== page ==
Scotdec has produced the Issue to Action resources in French and Spanish, aimed at BGE levels 2,3 and 4.

LeedsDec is a series of frameworks and lessons in French, German and Spanish based on the Sustainable Development Goals. These are generally aimed at KS3 in the English education system, which broadly equates to Secondary BGE.

LFEE’s Elapse project offers some guidance and resources for integrating elements of global citizenship into the languages curriculum. In the Resources section, there are relevant materials in French, German and Spanish for BGE Primary and Secondary learners in a number of the areas such as Science, Social Science and Technology.

British Council has a range of generic language education resources for primary and secondary pupils, all of which could be adapted to teaching languages.

Signposts is the resource site of the Ideas Forum mentioned above, and has a section dedicated to Languages resources.

Amnesty International have two excellent resources on Human Rights if the Curriculum in French and Spanish. They currently hold stock of the French resource which can be requested at the link given; your local Development Education Centre may be able to help with the Spanish resource.

Polly Glot Languages is run by Suzi Bewell, who also collaborated on the LeedsDec materials above. Her site includes other resources with a Global Citizenship focus.

World’s Largest Lesson offers resources in English and, by using the filter to select your chosen language, in many other languages too.

The Global Goals YouTube channel also features videos in many languages on topics related to the Sustainable Development Goals; put the required language in the ‘Search’ tab to filter.

Nature is Speaking videos by Conservation International. Scroll down to see videos in a number of languages including French, German, Spanish and Mandarin, many voiced by well-known public figures. All videos can be played with subtitles. The Spanish section also has short bios of the speakers in Spanish for extra reading practice!

Traidcraft Schools on TES offers a wide range of teaching materials for primary and secondary learners, and has both generic resources and languages-specific ones.

Modern Languages Global Citizenship Resources Facebook group was set up by Suzanne Ritchie, PT North Berwick High School and is an excellent forum for sharing resources with colleagues from around Scotland. It is a closed group, so a request to join needs to be sent.

Sangterra gives information on a forthcoming documentary with accompanying resources. An event streaming the documentary, in English with French subtitles, will be hosted by SCILT in November. The subject matter and materials will be suitable for H/AH learners.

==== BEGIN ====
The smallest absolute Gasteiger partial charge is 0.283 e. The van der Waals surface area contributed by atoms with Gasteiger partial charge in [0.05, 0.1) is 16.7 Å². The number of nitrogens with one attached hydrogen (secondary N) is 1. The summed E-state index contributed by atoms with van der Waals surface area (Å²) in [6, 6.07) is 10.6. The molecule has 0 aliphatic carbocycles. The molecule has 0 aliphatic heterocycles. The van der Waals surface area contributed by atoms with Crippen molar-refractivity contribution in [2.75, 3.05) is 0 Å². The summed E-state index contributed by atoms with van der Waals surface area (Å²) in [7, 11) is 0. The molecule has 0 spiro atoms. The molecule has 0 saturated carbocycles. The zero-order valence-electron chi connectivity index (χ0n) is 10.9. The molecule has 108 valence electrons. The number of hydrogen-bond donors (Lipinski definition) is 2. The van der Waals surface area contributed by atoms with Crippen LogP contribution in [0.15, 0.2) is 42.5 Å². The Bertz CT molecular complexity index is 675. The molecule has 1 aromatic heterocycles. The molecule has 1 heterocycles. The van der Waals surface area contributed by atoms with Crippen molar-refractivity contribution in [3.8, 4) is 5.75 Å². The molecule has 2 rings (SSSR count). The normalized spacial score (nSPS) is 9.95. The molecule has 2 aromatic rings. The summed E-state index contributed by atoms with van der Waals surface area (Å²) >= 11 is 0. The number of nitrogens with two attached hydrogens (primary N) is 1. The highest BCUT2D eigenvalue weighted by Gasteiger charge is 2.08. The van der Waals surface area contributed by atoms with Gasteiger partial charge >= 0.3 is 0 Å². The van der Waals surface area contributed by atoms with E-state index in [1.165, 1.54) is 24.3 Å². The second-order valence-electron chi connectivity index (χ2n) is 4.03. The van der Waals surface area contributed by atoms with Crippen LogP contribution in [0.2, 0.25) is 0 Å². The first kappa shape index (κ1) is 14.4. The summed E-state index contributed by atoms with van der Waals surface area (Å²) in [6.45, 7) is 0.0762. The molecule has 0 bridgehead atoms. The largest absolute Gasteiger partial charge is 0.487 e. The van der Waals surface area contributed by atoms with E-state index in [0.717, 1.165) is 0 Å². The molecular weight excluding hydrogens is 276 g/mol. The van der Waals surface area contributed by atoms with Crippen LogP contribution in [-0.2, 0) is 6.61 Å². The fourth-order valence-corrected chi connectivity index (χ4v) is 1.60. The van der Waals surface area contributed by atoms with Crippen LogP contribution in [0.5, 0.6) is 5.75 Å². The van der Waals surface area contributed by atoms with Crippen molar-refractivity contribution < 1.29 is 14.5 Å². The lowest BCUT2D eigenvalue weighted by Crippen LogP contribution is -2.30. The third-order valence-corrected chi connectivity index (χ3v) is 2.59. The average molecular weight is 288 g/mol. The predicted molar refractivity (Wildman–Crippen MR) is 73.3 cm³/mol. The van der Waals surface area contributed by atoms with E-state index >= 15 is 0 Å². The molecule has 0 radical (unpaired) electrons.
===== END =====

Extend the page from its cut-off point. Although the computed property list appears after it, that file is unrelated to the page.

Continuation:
Bread for the world is a German charitable and educational organisation. Their many resources include videos, teaching materials, projects and pupil workshops, and a very useful downloadable world climate justice map.

Audit and planning tool gives an example in French of a template for an audit of your current languages curriculum against the Sustainable Development Goals. This is in Word format in order that they can be adapted according to level and language, or, for example, against articles of the UNCRC.

The EcoModLang project is a great resource for senior phase learners. It features a really useful multilingual lexicon of environmental concepts in different languages, and a bank of teaching resources for use with classes.

There are many other resources available which deal with themes and ideas contained within Learning for Sustainability. Those featured here are ones which have been specifically developed with SDGs/ LfS in mind, but existing materials which you already use can obviously continue to be useful in developing your Global Citizenship teaching.

As this context is relatively new, and constantly evolving, new materials will be added here as they become available.

All of these courses are currently online and asynchronous.

British Council: Connecting Classrooms/ Making Connections through LfS and Climate Action in Language Education are both very useful courses in offering a background to Learning for Sustainability, and looking at application in language education. As with the British Council language education resources, it deals with language education in its widest sense, but nonetheless the content is interesting and applicable to teaching languages. The British Council has also recently developed the Climate Connection podcast series looking at climate change in the context of language education. Again, it is a generic language education resource, but many of the ideas and points are transferable.